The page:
Data types

A data type defines a set of values. For example, the Boolean data type is the set of exactly two values: true and false . In addition to the Boolean data type, ActionScript 3.0 defines several more commonly used data types, such as String, Number, and Array. You can define your own data types by using classes or interfaces to define a custom set of values. All values in ActionScript 3.0, whether they are primitive or complex , are objects.

A primitive value is a value that belongs to one of the following data types: Boolean, int, Number, String, and uint. Working with primitive values is usually faster than working with complex values, because ActionScript stores primitive values in a special way that makes memory and speed optimizations possible.

Note: For readers interested in the technical details, ActionScript stores primitive values internally as immutable objects. The fact that they are stored as immutable objects means that passing by reference is effectively the same as passing by value. This cuts down on memory usage and increases execution speed, because references are usually significantly smaller than the values themselves.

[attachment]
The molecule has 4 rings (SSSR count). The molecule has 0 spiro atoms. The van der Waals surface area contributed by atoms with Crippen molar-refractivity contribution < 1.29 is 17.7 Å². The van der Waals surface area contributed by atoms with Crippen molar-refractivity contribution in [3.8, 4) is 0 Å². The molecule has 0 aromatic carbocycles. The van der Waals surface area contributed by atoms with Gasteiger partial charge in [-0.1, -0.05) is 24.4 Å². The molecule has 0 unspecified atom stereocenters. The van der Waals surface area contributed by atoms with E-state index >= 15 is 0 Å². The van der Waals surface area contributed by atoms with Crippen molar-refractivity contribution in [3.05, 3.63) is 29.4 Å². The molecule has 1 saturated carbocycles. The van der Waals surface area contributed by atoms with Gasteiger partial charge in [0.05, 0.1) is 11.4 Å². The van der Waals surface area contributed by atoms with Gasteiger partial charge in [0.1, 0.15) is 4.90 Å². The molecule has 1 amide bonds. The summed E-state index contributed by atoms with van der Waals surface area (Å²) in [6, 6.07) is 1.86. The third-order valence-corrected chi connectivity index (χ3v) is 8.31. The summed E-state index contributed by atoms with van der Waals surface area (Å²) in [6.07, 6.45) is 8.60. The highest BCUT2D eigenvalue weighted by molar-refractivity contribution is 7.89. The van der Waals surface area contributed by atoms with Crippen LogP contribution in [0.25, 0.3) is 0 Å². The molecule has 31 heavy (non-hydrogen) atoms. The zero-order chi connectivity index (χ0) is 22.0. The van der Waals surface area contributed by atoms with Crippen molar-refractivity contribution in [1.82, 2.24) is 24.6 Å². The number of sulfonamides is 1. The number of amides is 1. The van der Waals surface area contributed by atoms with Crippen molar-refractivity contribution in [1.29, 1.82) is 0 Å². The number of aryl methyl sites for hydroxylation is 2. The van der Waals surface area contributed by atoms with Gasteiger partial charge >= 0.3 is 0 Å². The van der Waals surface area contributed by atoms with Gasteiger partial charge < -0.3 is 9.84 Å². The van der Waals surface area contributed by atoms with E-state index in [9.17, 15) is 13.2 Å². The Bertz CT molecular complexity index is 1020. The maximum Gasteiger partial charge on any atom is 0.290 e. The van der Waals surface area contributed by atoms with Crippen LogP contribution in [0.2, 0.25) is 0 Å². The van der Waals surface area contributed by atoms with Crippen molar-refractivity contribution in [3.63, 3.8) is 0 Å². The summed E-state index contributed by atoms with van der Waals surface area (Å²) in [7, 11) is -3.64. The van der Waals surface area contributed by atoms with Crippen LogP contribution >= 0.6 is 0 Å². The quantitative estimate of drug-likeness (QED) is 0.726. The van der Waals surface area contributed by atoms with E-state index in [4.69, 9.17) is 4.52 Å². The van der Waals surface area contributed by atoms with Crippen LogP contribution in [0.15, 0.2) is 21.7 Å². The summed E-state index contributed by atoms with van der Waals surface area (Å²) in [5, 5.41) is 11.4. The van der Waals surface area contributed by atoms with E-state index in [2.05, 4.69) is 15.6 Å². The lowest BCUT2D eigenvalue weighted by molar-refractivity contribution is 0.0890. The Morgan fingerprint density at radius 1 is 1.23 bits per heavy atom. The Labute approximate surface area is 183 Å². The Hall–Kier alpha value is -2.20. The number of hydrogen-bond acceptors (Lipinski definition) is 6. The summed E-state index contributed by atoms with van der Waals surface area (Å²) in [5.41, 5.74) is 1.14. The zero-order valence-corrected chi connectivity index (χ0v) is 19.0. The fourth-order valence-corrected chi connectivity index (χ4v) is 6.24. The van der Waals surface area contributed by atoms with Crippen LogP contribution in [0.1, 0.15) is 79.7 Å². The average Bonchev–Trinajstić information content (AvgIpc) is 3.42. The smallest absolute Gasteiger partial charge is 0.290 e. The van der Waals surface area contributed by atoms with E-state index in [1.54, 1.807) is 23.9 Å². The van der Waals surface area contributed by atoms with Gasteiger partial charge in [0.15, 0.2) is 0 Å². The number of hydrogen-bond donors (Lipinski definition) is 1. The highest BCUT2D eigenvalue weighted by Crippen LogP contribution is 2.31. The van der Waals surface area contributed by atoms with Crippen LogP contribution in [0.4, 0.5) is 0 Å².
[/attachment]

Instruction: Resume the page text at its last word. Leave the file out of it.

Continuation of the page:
A complex value is a value that is not a primitive value. Data types that define sets of complex values include Array, Date, Error, Function, RegExp, XML, and XMLList.

Many programming languages distinguish between primitive values and their wrapper objects. Java, for example, has an int primitive and the java.lang.Integer class that wraps it. Java primitives are not objects, but their wrappers are, which makes primitives useful for some operations, and wrapper objects better suited for other operations. In ActionScript 3.0, primitive values and their wrapper objects are, for practical purposes, indistinguishable. All values, even primitive values, are objects. Flash Player and Adobe AIR treat these primitive types as special cases that behave like objects but that don’t require the normal overhead associated with creating objects. This means that the following two lines of code are equivalent:

var someInt:int = 3; 
var someInt:int = new int(3);

All the primitive and complex data types listed above are defined by the ActionScript 3.0 core classes. The core classes allow you to create objects using literal values instead of using the new operator. For example, you can create an array using a literal value or the Array class constructor, as follows:

var someArray:Array = [1, 2, 3]; // literal value 
var someArray:Array = new Array(1,2,3); // Array constructor